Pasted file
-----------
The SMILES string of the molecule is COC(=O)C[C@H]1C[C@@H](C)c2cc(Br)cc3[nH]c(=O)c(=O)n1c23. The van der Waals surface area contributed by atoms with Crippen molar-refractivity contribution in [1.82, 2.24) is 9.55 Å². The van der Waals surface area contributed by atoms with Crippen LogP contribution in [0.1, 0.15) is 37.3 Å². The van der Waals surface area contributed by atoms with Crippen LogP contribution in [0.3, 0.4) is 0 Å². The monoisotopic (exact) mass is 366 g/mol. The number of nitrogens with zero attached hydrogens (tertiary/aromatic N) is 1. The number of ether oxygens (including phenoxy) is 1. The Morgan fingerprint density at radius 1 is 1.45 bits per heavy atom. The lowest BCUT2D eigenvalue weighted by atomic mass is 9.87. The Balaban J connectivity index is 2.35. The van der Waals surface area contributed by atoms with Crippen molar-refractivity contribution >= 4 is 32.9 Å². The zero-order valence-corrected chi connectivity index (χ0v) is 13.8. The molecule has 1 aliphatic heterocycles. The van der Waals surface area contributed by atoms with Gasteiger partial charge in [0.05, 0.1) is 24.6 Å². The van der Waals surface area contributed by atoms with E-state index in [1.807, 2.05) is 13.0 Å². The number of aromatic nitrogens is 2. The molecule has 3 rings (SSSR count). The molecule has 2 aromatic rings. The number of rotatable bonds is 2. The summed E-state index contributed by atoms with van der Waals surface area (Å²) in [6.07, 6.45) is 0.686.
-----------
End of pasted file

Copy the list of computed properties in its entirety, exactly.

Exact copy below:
The SMILES string of the molecule is COC(=O)C[C@H]1C[C@@H](C)c2cc(Br)cc3[nH]c(=O)c(=O)n1c23. The van der Waals surface area contributed by atoms with Crippen molar-refractivity contribution in [1.82, 2.24) is 9.55 Å². The van der Waals surface area contributed by atoms with Crippen LogP contribution in [0.1, 0.15) is 37.3 Å². The van der Waals surface area contributed by atoms with Crippen LogP contribution in [0.3, 0.4) is 0 Å². The monoisotopic (exact) mass is 366 g/mol. The number of nitrogens with zero attached hydrogens (tertiary/aromatic N) is 1. The number of ether oxygens (including phenoxy) is 1. The Morgan fingerprint density at radius 1 is 1.45 bits per heavy atom. The lowest BCUT2D eigenvalue weighted by atomic mass is 9.87. The Balaban J connectivity index is 2.35. The van der Waals surface area contributed by atoms with Crippen molar-refractivity contribution >= 4 is 32.9 Å². The zero-order valence-corrected chi connectivity index (χ0v) is 13.8. The molecule has 1 aliphatic heterocycles. The van der Waals surface area contributed by atoms with Gasteiger partial charge in [0.05, 0.1) is 24.6 Å². The van der Waals surface area contributed by atoms with E-state index in [1.807, 2.05) is 13.0 Å². The number of aromatic nitrogens is 2. The molecule has 3 rings (SSSR count). The molecule has 2 aromatic rings. The number of rotatable bonds is 2. The summed E-state index contributed by atoms with van der Waals surface area (Å²) in [6.07, 6.45) is 0.686.